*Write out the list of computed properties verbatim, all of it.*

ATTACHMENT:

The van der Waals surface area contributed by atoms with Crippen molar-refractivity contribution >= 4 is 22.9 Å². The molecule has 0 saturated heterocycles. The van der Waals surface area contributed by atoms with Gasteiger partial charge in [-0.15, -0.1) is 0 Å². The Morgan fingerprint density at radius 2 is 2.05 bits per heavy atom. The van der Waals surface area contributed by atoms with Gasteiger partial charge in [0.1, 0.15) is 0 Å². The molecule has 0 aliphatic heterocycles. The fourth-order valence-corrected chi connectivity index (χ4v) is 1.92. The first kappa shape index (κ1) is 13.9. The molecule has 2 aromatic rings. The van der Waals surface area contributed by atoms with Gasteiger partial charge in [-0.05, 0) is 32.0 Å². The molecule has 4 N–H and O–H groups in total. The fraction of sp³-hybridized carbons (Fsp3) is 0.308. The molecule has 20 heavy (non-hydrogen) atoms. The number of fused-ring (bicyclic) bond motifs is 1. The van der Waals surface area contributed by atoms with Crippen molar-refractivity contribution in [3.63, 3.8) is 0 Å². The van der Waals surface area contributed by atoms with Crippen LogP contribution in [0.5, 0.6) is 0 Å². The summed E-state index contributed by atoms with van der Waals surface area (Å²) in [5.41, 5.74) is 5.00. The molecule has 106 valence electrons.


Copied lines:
The van der Waals surface area contributed by atoms with Crippen molar-refractivity contribution >= 4 is 22.9 Å². The molecule has 0 saturated heterocycles. The van der Waals surface area contributed by atoms with Gasteiger partial charge in [-0.15, -0.1) is 0 Å². The Morgan fingerprint density at radius 2 is 2.05 bits per heavy atom. The van der Waals surface area contributed by atoms with Gasteiger partial charge in [0.1, 0.15) is 0 Å². The molecule has 0 aliphatic heterocycles. The fourth-order valence-corrected chi connectivity index (χ4v) is 1.92. The first kappa shape index (κ1) is 13.9. The molecule has 2 aromatic rings. The van der Waals surface area contributed by atoms with Gasteiger partial charge in [-0.05, 0) is 32.0 Å². The molecule has 4 N–H and O–H groups in total. The fraction of sp³-hybridized carbons (Fsp3) is 0.308. The molecule has 20 heavy (non-hydrogen) atoms. The number of fused-ring (bicyclic) bond motifs is 1. The van der Waals surface area contributed by atoms with Crippen molar-refractivity contribution in [3.63, 3.8) is 0 Å². The van der Waals surface area contributed by atoms with Crippen LogP contribution in [0.5, 0.6) is 0 Å². The summed E-state index contributed by atoms with van der Waals surface area (Å²) in [5.41, 5.74) is 5.00. The molecule has 106 valence electrons.